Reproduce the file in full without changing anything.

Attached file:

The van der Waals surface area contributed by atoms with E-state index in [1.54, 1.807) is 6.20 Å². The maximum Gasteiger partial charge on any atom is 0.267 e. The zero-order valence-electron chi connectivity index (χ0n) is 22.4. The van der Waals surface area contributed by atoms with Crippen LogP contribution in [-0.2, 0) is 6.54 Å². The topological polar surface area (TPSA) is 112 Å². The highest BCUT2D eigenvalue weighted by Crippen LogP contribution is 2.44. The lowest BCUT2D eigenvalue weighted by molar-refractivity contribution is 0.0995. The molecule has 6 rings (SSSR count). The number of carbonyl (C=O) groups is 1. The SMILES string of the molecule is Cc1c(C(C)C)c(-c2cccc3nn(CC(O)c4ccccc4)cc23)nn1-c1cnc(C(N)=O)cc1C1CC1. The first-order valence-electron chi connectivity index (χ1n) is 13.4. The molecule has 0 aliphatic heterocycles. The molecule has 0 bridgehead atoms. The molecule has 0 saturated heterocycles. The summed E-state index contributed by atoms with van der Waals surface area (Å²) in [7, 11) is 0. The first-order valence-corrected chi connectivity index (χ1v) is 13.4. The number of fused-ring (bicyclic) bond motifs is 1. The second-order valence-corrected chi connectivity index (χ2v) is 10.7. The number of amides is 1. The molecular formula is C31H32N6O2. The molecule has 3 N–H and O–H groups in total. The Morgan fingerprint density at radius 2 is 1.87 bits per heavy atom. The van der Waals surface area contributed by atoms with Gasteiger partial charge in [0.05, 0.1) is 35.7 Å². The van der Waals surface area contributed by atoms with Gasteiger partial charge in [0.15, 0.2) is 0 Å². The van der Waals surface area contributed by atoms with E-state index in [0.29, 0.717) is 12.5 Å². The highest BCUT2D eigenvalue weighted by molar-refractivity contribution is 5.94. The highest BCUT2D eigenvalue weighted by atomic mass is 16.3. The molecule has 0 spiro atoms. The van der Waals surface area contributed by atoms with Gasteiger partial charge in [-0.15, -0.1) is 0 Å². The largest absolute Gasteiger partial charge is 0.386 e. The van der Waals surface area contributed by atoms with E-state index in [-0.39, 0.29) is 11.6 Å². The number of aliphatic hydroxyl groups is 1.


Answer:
The van der Waals surface area contributed by atoms with E-state index in [1.54, 1.807) is 6.20 Å². The maximum Gasteiger partial charge on any atom is 0.267 e. The zero-order valence-electron chi connectivity index (χ0n) is 22.4. The van der Waals surface area contributed by atoms with Crippen LogP contribution in [-0.2, 0) is 6.54 Å². The topological polar surface area (TPSA) is 112 Å². The highest BCUT2D eigenvalue weighted by Crippen LogP contribution is 2.44. The lowest BCUT2D eigenvalue weighted by molar-refractivity contribution is 0.0995. The molecule has 6 rings (SSSR count). The number of carbonyl (C=O) groups is 1. The SMILES string of the molecule is Cc1c(C(C)C)c(-c2cccc3nn(CC(O)c4ccccc4)cc23)nn1-c1cnc(C(N)=O)cc1C1CC1. The first-order valence-electron chi connectivity index (χ1n) is 13.4. The molecule has 0 aliphatic heterocycles. The molecule has 0 bridgehead atoms. The molecule has 0 saturated heterocycles. The summed E-state index contributed by atoms with van der Waals surface area (Å²) in [7, 11) is 0. The first-order valence-corrected chi connectivity index (χ1v) is 13.4. The number of fused-ring (bicyclic) bond motifs is 1. The second-order valence-corrected chi connectivity index (χ2v) is 10.7. The number of amides is 1. The molecular formula is C31H32N6O2. The molecule has 3 N–H and O–H groups in total. The Morgan fingerprint density at radius 2 is 1.87 bits per heavy atom. The van der Waals surface area contributed by atoms with Gasteiger partial charge in [0.05, 0.1) is 35.7 Å². The van der Waals surface area contributed by atoms with Gasteiger partial charge in [0.15, 0.2) is 0 Å². The van der Waals surface area contributed by atoms with E-state index in [0.29, 0.717) is 12.5 Å². The highest BCUT2D eigenvalue weighted by molar-refractivity contribution is 5.94. The highest BCUT2D eigenvalue weighted by atomic mass is 16.3. The molecule has 0 spiro atoms. The van der Waals surface area contributed by atoms with Gasteiger partial charge in [-0.15, -0.1) is 0 Å². The largest absolute Gasteiger partial charge is 0.386 e. The van der Waals surface area contributed by atoms with E-state index in [-0.39, 0.29) is 11.6 Å². The number of aliphatic hydroxyl groups is 1.